Idris Tawfiq is a British writer who became Muslim a few years ago. Previously, he was head of religious education in different schools in the United Kingdom. Before embracing Islam, he was a Roman Catholic priest. He now lives in Egypt.
One Religion or Two?
The Case of Anne Holmes Redding
[…] The question is, “Can you be Christian and Muslim at the same time?” I believe the answer to be a very resounding “No,” but it needs a bit of unpacking so we can understand exactly what is going on.
When I first heard the story, my immediate action was to go and look through some of my own papers. Some of you may know that I declared Shahadah and embraced Islam nearly seven years ago in Regent’s Park Mosque in London. Before being Muslim, I was a Roman Catholic priest. Not too long after embracing Islam, I came to live in Egypt.
I remember very clearly the words I had declared at Al-Azhar. The certificate, signed by the Grand Sheikh of Al-Azhar himself, contained the words I had uttered.
It says quite clearly that I reiterated [my] acknowledgement of the Islamic Faith, saying [first in Arabic and then in English]: I bear witness that there is no god but Allah and I bear witness that Muhammad is His servant and Messenger.
The next paragraph is most interesting, because it contains the other words that I said: I also acknowledge that Moses, Jesus and all other Prophets are servants and Messengers of Allah. I renounce all religions other than Islam. Furthermore, I hereby and henceforth adhere to Islam as my Faith and Shari`ah.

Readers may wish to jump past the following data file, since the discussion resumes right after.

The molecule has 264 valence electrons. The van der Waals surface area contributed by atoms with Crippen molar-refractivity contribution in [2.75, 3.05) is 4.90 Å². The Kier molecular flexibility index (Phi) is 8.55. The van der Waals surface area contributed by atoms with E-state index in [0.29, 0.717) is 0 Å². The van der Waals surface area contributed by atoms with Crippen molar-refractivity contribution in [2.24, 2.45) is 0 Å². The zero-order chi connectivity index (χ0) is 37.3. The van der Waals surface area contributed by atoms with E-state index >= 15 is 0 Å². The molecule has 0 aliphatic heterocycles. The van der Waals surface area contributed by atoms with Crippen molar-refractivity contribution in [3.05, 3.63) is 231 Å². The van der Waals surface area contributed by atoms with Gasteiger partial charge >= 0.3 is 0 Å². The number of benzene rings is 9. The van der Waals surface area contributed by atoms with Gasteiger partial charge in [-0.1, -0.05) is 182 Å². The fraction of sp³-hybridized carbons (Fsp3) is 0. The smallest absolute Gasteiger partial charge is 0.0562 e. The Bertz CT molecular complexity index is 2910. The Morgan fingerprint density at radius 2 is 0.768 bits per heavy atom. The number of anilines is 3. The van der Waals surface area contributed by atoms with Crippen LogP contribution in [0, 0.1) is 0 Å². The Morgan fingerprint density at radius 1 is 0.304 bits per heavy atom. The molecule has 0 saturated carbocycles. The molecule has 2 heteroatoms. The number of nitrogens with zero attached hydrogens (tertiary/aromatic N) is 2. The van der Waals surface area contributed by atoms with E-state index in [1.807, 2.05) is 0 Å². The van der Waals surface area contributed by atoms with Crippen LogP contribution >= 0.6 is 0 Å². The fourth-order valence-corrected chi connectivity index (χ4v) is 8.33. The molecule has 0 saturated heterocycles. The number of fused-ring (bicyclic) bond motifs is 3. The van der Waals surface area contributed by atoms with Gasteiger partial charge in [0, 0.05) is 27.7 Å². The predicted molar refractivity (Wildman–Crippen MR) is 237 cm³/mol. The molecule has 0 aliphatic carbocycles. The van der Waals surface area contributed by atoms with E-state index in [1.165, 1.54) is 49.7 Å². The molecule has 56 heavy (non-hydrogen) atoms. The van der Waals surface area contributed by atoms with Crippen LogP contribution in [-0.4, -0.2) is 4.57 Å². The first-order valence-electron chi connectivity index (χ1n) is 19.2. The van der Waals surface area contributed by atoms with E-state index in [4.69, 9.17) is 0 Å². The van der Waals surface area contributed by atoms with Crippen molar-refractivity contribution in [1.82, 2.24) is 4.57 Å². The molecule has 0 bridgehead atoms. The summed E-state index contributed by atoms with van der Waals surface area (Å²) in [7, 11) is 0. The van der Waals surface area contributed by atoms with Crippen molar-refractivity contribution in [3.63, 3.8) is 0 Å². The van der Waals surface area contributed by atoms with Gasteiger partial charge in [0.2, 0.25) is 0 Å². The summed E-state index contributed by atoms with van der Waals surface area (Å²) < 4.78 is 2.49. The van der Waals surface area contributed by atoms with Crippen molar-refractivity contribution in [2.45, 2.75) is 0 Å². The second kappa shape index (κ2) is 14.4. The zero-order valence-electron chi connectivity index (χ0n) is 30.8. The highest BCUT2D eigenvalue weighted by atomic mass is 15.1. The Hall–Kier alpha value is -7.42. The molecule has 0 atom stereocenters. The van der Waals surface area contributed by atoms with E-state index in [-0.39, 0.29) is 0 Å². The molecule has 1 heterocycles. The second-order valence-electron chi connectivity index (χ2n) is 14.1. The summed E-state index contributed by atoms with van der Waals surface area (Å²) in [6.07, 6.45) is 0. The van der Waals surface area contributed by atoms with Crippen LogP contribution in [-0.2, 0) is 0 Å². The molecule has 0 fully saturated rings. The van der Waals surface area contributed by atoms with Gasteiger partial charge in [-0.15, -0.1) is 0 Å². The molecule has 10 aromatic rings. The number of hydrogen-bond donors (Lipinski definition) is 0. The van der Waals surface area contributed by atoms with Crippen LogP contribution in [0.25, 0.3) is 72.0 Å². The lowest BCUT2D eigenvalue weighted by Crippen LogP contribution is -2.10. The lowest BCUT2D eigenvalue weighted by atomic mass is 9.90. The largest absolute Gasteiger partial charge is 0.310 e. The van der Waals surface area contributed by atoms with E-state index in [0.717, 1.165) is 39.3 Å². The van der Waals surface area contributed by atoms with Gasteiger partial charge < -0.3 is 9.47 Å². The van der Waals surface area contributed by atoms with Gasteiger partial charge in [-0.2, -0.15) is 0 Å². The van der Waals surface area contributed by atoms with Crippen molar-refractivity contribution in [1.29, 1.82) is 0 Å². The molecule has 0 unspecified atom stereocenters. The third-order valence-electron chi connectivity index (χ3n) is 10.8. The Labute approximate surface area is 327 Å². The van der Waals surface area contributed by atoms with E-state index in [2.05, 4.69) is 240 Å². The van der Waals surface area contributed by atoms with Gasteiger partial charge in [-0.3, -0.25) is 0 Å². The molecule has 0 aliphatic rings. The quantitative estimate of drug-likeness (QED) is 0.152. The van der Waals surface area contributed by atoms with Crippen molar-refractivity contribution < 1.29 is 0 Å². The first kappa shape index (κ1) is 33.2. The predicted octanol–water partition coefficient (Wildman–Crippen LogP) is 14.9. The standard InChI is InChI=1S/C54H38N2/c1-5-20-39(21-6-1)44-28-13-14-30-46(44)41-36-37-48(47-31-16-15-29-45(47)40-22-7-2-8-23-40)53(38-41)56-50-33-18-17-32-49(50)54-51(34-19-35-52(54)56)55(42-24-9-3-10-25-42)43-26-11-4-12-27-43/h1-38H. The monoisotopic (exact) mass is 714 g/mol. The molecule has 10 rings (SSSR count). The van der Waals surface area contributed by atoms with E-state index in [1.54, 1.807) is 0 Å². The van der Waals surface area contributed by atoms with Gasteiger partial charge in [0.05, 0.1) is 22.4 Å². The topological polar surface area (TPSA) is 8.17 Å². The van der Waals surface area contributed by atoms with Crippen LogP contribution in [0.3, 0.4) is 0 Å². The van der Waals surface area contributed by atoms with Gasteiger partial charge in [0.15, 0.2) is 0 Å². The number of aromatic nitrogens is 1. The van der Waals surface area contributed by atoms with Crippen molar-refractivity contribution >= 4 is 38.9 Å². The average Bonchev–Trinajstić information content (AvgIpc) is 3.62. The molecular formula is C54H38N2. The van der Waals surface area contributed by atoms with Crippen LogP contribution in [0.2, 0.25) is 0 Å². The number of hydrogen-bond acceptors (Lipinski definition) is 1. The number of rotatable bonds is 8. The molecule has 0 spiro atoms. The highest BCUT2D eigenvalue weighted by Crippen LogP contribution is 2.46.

So there we have it, quite clearly. I remembered saying the words, and I know that the words make sense. In becoming Muslim, we renounce all other religions.
The problem doesn’t lie in Islam accepting what had gone before. Because Muslims accept all former Prophets, as Prophets of Islam, they could not call themselves Christian or Jewish, but they would have no problem in saying that they are followers of Jesus or followers of Moses, since both of these men were Prophets of Islam.
Muslims believe that Muhammad (peace be upon him) is the final Messenger of Allah and the Seal of the Prophets. The problem, in this situation, lies in what Christianity teaches. Christians believe that the final revelation of Almighty to God to humankind is in the person of Jesus Christ.
According to this belief, there are no more prophets after Jesus. A Christian would be unable to accept Muhammad as a prophet of God, because his Message denies some of what Christians have come to believe.
Anyone who claims to be Christian, then, can’t believe in Muhammad as a prophet. One of the central tenets of Christianity, regardless of the belief in Jesus as divine, is that Jesus died on the cross. The Message revealed to Muhammad in the Qur’an is quite clear: Jesus did not die on the Cross (An-Nisaa’ 4:157). So, anyone who claims to be Christian cannot be Muslim. And as we have said, anyone who claims to be Muslim cannot be the follower of another religion.
The situation of Reverend Redding is only fully known to Allah alone, who knows our intentions and the secrets of our hearts, but as the facts appear, she is neither Christian nor Muslim. Anyone in such a dilemma, having been a Christian minister and wanting to embrace Islam, has a very difficult choice to make.
As Muslims, we should never underestimate what it takes to renounce one’s former religion and embrace Islam. Just as we spend a great deal of time and money on calling others to Islam, we need also to spend similar, if not more, on helping those who have embraced Islam to grow in their new faith.
As an outsider to this particular case, it seems to me that her dilemma much reflects the doctrinal dilemmas being experienced by the Episcopal Church in the US, as much as her personal conversion story. It may be possible in her church to have a variety of beliefs, catering for a wide range of different points of view.
From the website Reading Islam. The full article is here.